From a Traditional Chinese Medicine perspective, there are two different kinds of cold in the body: full cold and empty cold. Full cold refers to a condition where there is an excess of cold-type energy in the body leading to a feeling of cold, and most likely other health problems, as well. The other kind of cold is empty cold. This means there is not an abundance of cold energy but rather a weakness of the warm fiery energy. When there isn’t enough warmth in the body, you will feel cold – not because the cold is so strong, but because you don’t have enough fire to balance it out.
As mentioned, a full cold condition refers to an over-abundance of cold type energy in the body. This is often an acute case and may relate to being outside on cold weather, or exposing a certain area of your body to cold water, cold wind or cold weather. Symptoms really depend on the location of the cold in the body.
For instance, you might feel really cold when you are coming down with a cold virus. From a TCM perspective, this is cold being trapped under the skin or in certain channels on the back of the neck. Other associated symptoms may be a stiff neck, a runny nose or an occipital headache.
Full cold can also lodge itself in the digestive system – this may happen following a meal of cold food, drinking cold beverages in a cold environment or following exposure to very cold temperatures. Full cold in the digestive system can lead to a feeling of cold, as well as painful cramping, diarrhea or loose stools and pain in the abdomen.
Another common site of a full-cold condition is the uterus. This can be from exposure to cold temperatures such as swimming in cold water or sitting on a cold surface. Certain gynecological procedures can also introduce cold into the uterus. This type of cold manifests as a feeling of cold, particularly with the period and very painful cramping before and during the period. There will likely also be clots and possible problems with fertility.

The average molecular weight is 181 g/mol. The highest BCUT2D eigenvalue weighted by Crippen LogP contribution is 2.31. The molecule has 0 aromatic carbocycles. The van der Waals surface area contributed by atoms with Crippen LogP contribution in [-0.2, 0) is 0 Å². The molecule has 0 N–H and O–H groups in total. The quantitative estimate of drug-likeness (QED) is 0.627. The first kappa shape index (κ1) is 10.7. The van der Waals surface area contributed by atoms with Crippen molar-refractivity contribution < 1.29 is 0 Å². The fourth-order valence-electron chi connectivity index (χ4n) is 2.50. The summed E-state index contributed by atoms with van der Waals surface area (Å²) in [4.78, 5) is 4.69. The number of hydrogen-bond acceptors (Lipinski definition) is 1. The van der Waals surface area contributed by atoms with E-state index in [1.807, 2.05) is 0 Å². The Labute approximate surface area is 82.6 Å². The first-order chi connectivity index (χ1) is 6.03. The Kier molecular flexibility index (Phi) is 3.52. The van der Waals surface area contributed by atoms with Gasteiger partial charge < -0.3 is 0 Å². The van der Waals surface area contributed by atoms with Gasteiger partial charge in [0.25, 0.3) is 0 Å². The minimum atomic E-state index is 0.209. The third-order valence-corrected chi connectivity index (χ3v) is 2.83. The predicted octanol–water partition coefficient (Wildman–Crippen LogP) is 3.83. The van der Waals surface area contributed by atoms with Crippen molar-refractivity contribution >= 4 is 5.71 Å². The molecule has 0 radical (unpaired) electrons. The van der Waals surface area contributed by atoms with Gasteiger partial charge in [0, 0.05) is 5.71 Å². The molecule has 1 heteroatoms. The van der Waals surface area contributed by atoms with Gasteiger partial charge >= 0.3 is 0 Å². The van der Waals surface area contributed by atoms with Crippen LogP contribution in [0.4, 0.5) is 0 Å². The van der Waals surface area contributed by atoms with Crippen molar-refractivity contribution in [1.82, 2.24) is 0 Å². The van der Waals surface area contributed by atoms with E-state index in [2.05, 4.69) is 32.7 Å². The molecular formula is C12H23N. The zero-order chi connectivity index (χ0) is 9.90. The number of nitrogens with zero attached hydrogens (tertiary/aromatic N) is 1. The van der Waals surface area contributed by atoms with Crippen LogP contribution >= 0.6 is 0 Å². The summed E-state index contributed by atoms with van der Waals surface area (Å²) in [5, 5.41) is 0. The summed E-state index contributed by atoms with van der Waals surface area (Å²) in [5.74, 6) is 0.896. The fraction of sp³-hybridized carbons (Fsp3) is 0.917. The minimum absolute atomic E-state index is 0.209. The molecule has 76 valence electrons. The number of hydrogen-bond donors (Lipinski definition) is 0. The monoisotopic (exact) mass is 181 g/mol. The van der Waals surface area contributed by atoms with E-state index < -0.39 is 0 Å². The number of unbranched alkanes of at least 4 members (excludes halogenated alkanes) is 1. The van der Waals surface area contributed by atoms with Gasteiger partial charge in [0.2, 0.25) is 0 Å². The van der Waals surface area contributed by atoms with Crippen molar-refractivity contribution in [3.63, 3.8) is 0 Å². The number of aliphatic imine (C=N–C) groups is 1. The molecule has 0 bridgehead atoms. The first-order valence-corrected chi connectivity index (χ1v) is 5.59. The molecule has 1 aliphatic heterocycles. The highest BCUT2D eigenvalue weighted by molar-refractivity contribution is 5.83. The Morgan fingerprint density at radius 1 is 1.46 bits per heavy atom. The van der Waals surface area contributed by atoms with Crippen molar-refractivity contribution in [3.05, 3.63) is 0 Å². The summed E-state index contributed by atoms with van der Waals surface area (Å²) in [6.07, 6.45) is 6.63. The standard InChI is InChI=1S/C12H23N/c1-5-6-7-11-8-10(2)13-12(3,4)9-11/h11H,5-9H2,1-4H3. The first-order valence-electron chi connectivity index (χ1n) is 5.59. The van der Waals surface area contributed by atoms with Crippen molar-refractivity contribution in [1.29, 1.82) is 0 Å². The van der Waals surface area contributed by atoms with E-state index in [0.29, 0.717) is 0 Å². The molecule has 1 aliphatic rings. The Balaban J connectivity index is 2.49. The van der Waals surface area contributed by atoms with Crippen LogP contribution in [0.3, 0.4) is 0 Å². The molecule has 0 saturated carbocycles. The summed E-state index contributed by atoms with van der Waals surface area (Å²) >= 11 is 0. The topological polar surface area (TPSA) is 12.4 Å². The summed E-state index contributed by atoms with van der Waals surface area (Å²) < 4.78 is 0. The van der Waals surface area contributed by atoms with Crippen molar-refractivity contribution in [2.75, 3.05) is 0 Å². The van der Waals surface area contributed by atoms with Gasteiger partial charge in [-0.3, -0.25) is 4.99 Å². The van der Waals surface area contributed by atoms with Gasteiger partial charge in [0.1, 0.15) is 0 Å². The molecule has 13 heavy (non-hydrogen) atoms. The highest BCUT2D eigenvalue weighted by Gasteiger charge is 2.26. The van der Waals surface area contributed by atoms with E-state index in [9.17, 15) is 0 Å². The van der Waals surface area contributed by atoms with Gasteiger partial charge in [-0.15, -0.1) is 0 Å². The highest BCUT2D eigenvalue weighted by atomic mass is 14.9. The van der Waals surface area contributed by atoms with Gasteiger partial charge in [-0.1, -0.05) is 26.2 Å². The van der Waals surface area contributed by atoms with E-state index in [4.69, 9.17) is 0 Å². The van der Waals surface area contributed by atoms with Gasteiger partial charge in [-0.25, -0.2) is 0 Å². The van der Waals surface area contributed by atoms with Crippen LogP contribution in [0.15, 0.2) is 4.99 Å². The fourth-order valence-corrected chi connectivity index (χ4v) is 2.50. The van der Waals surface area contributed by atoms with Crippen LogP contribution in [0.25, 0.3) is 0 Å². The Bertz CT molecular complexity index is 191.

All of these full-cold conditions can be avoided by limiting exposure to cold environments and cold foods. Also introducing heat internally through teas, soups and warming herbs can help.
In TCM, health is a state of balance between yin and yang. Yin refers to the cool, watery, passive parts of our physiology, whereas yang refers to the hot, fiery, active parts. When the yang energy is weakened, there isn’t enough fire to balance out the cool and watery yin. This leads to a pervasive feeling of cold that is hard to shake, even with lots of blankets and warm drinks. This is someone who always feels chilled, no matter what. There may be other symptoms, as well, such as loose stools, a lack of energy or motivation, wanting to sleep all the time or fluid accumulation. Yang deficiency cold often requires use of herbal medicine, acupuncture, and moxa to treat appropriately.
While these are the main reasons for feeling cold, there are two other energetic imbalances that can also lead to feeling cold – Qi stagnation and blood deficiency. When Qi is stuck, circulation is impaired and heat can’t get to our extremities effectively. This kind of cold often manifests as very cold hands and feet. It can be helped by regular exercise, reducing stress and limiting heavy foods. A weakness in the blood energy of the body leads to a low-grade constant feeling of cold less severe than a yang deficiency cold, but still pervasive and consistent. It can be helped with getting enough sleep, reducing stressors and eating a well-balanced diet of blood-nourishing foods.
2/6/2018 1 Comment
Acupuncture works well for many health issues and greatly stimulates the body's healing response. Yet in some cases, it can take many Acupuncture treatments over a period of weeks or months to see lasting results. By contrast, custom Chinese herbs bypass the Acupuncture channels and work directly on the body's organ systems guiding them back into healthy balance. Taken in divided doses 2-3 times per day, they can be used independently of Acupuncture, or synergistically with Acupuncture, to greatly enhance the speed and success of treatment.
A custom-designed herbal formula typically has anywhere from 2-18 herbal ingredients and is carefully tailored to each person’s specific health needs. It takes into consideration the state of each one of their body’s organ systems.
Unlike Western Medicine, two people that come in for Anxiety can have two very different Chinese medicine diagnoses, and thus will be prescribed two very different Chinese herbal formulas. We call this “syndrome differentiation” or in other words, individual treatment for individual people.